Grandmaster C. J. Cherryh’s 1988 Cyteen is arguably the magnum opus of her Alliance-Union novels. Together with its 2009 sequel Regenesis, Cyteen gives fans their most detailed look at Union, the first system-spanning nation independent of Earth.
Ariane Emory is a Special, one of a handful of geniuses who stand out even in a polity established by the brightest of Earth’s star-faring bright. She is one of the people who have made Union what it is: a dystopic state run by interlocking self-selected oligarchies to whom the phrase “checks and balances” is a joke. It is a galactic power utterly dependent on mass-produced, mind-controlled slaves. For Emory, secure in her power as head of the research facility Reseune, life is sweet.
As her frozen corpse proves, even a sweet life can come to an unexpected, abrupt end.
Union is ill-prepared to soldier on without Emory. Happily, Emory’s own work offers a solution.
Reseune mastered the art of cloning ages ago. Cloning, genetic engineering, and conditioning are the tripod on which azi production depends. Azi are made-to-order humans, carefully conditioned to obey their Citizen masters; they are dependable and cheap. But clones don’t have to be azi. There’s no tainted azi status for those Citizens born to parents who chose to order cloned children.
The problem trying to clone Specials, however, is that clones are not exact duplicates, just artificially created identical twins. How a twin turns out depends on environment. A clone of a Special might be another Special… but it is more likely 1,to be just another garden-variety genius.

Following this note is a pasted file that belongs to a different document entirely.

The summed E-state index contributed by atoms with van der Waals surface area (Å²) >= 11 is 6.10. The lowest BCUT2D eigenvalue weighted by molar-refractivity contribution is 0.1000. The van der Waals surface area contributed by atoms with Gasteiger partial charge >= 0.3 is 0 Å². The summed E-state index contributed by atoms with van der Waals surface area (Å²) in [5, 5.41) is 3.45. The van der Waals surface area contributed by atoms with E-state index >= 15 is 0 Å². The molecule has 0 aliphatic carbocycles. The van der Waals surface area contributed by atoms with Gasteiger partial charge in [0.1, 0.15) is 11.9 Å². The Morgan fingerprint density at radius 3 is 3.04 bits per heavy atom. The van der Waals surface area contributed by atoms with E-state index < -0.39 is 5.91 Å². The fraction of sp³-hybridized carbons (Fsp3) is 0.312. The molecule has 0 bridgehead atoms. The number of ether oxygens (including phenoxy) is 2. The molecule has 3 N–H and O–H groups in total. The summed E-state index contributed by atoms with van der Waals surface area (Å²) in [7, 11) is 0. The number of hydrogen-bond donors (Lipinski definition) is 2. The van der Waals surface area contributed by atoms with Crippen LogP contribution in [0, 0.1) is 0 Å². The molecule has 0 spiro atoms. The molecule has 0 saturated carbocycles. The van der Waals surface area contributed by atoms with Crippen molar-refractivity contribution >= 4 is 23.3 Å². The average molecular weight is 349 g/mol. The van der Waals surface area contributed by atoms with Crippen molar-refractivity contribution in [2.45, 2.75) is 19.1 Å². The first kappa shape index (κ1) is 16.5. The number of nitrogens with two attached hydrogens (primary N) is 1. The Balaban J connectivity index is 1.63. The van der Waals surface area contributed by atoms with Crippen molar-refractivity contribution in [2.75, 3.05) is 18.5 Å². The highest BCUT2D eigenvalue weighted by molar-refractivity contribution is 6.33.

Emory had speculated that if a research team could duplicate the original’s childhood environment, nature and nurture would create a new Special. Now her hypothesis will be tested, with Emory’s own clone, Ari, as the program’s first subject.
Emory’s childhood was … unpleasant. Ari’s guardians are determined people, willing to pay any price to get their Special back, particularly when that price will be paid by someone else. The ends justify the means, as far as they are concerned: Union without Emory is unthinkable.
There’s a vital difference between the original events and people trying to recreate those events with role-playing and orchestrated calamities. Ari won’t be Emory when she grows up. But she is just as brilliant as Emory … and just as ruthless.
I don’t own a lot of Cherryh in hardcover, but I do have a first edition of this in hardcover, thanks to a Stupid Publisher Trick at Questar, who published this particular edition 2. Late 1980s Questar was kind of quirky; you may recall that they basically buried Cook’s The Dragon Never Sleeps . Perhaps drawing their example from Lord of the Rings , they chopped Cyteen into three mass market paperbacks (Cyteen: The Rebirth, Cyteen: The Betrayal and Cyteen: The Vindication ). That mean the choice was between paying $18.95 for a durable hardcover or $11.85 for three paperbacks. The best option seemed clear to me 3.
Union is a singularly unpleasant place in which to spend any amount of time. Unlike many settings that I find intensely off-putting, the issue isn’t that the author’s up is my down, and vice-versa. Cherryh goes out of her way to make it very, very clear Emory has been corrupted by power. Her habit of treating people as resources to be used according to her whims extends to all parts of her life, She will order azi euthanized as soon they stop being useful to her,; she drugs and rapes young Justin.